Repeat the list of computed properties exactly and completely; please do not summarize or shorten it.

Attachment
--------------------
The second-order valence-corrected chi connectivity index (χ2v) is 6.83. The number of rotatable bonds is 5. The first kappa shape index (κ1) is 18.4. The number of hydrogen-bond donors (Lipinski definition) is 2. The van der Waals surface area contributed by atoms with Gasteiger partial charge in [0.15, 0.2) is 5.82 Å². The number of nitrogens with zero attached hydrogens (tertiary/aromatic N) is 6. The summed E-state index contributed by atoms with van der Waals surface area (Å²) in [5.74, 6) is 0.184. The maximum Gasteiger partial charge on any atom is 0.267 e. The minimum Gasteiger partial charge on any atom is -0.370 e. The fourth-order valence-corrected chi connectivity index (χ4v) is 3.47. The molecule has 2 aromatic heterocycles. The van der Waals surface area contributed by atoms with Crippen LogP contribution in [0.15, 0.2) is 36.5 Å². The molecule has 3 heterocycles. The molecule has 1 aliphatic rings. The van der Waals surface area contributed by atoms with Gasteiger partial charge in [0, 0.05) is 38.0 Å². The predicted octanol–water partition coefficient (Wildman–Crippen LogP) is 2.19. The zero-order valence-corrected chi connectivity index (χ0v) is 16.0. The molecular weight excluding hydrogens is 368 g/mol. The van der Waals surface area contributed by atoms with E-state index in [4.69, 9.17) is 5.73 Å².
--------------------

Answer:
The second-order valence-corrected chi connectivity index (χ2v) is 6.83. The number of rotatable bonds is 5. The first kappa shape index (κ1) is 18.4. The number of hydrogen-bond donors (Lipinski definition) is 2. The van der Waals surface area contributed by atoms with Gasteiger partial charge in [0.15, 0.2) is 5.82 Å². The number of nitrogens with zero attached hydrogens (tertiary/aromatic N) is 6. The summed E-state index contributed by atoms with van der Waals surface area (Å²) in [5.74, 6) is 0.184. The maximum Gasteiger partial charge on any atom is 0.267 e. The minimum Gasteiger partial charge on any atom is -0.370 e. The fourth-order valence-corrected chi connectivity index (χ4v) is 3.47. The molecule has 2 aromatic heterocycles. The van der Waals surface area contributed by atoms with Crippen LogP contribution in [0.15, 0.2) is 36.5 Å². The molecule has 3 heterocycles. The molecule has 1 aliphatic rings. The van der Waals surface area contributed by atoms with Gasteiger partial charge in [0, 0.05) is 38.0 Å². The predicted octanol–water partition coefficient (Wildman–Crippen LogP) is 2.19. The zero-order valence-corrected chi connectivity index (χ0v) is 16.0. The molecular weight excluding hydrogens is 368 g/mol. The van der Waals surface area contributed by atoms with E-state index in [4.69, 9.17) is 5.73 Å².